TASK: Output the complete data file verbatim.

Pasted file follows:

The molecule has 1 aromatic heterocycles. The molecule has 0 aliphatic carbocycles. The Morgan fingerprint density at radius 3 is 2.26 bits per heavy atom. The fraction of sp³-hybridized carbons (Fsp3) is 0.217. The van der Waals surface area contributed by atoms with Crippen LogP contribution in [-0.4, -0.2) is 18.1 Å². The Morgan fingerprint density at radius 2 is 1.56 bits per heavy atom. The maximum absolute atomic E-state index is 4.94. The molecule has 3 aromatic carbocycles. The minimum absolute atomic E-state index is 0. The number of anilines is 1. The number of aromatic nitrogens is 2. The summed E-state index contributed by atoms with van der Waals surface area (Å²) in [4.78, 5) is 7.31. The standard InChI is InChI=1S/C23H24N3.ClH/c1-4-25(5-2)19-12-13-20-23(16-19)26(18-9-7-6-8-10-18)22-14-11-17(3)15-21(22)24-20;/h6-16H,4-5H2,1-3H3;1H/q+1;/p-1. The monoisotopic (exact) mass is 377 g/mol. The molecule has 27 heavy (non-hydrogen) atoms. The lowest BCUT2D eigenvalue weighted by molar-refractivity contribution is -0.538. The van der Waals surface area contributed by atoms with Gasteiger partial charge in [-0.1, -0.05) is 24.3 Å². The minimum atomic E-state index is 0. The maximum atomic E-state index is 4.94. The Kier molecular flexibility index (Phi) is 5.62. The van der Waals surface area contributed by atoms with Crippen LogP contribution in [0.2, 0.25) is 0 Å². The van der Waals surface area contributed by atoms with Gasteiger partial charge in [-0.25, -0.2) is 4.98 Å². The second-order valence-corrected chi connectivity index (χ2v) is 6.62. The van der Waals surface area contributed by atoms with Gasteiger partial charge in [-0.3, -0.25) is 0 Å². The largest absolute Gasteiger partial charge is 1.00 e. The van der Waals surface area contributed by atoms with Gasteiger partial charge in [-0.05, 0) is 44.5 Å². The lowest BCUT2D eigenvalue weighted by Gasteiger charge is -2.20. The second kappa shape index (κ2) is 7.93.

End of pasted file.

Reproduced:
The molecule has 1 aromatic heterocycles. The molecule has 0 aliphatic carbocycles. The Morgan fingerprint density at radius 3 is 2.26 bits per heavy atom. The fraction of sp³-hybridized carbons (Fsp3) is 0.217. The van der Waals surface area contributed by atoms with Crippen LogP contribution in [-0.4, -0.2) is 18.1 Å². The Morgan fingerprint density at radius 2 is 1.56 bits per heavy atom. The maximum absolute atomic E-state index is 4.94. The molecule has 3 aromatic carbocycles. The minimum absolute atomic E-state index is 0. The number of anilines is 1. The number of aromatic nitrogens is 2. The summed E-state index contributed by atoms with van der Waals surface area (Å²) in [4.78, 5) is 7.31. The standard InChI is InChI=1S/C23H24N3.ClH/c1-4-25(5-2)19-12-13-20-23(16-19)26(18-9-7-6-8-10-18)22-14-11-17(3)15-21(22)24-20;/h6-16H,4-5H2,1-3H3;1H/q+1;/p-1. The monoisotopic (exact) mass is 377 g/mol. The molecule has 27 heavy (non-hydrogen) atoms. The lowest BCUT2D eigenvalue weighted by molar-refractivity contribution is -0.538. The van der Waals surface area contributed by atoms with Gasteiger partial charge in [-0.1, -0.05) is 24.3 Å². The minimum atomic E-state index is 0. The maximum atomic E-state index is 4.94. The Kier molecular flexibility index (Phi) is 5.62. The van der Waals surface area contributed by atoms with Crippen LogP contribution in [0.2, 0.25) is 0 Å². The van der Waals surface area contributed by atoms with Gasteiger partial charge in [-0.25, -0.2) is 4.98 Å². The second-order valence-corrected chi connectivity index (χ2v) is 6.62. The van der Waals surface area contributed by atoms with Gasteiger partial charge in [-0.3, -0.25) is 0 Å². The largest absolute Gasteiger partial charge is 1.00 e. The van der Waals surface area contributed by atoms with Gasteiger partial charge in [-0.05, 0) is 44.5 Å². The lowest BCUT2D eigenvalue weighted by Gasteiger charge is -2.20. The second kappa shape index (κ2) is 7.93.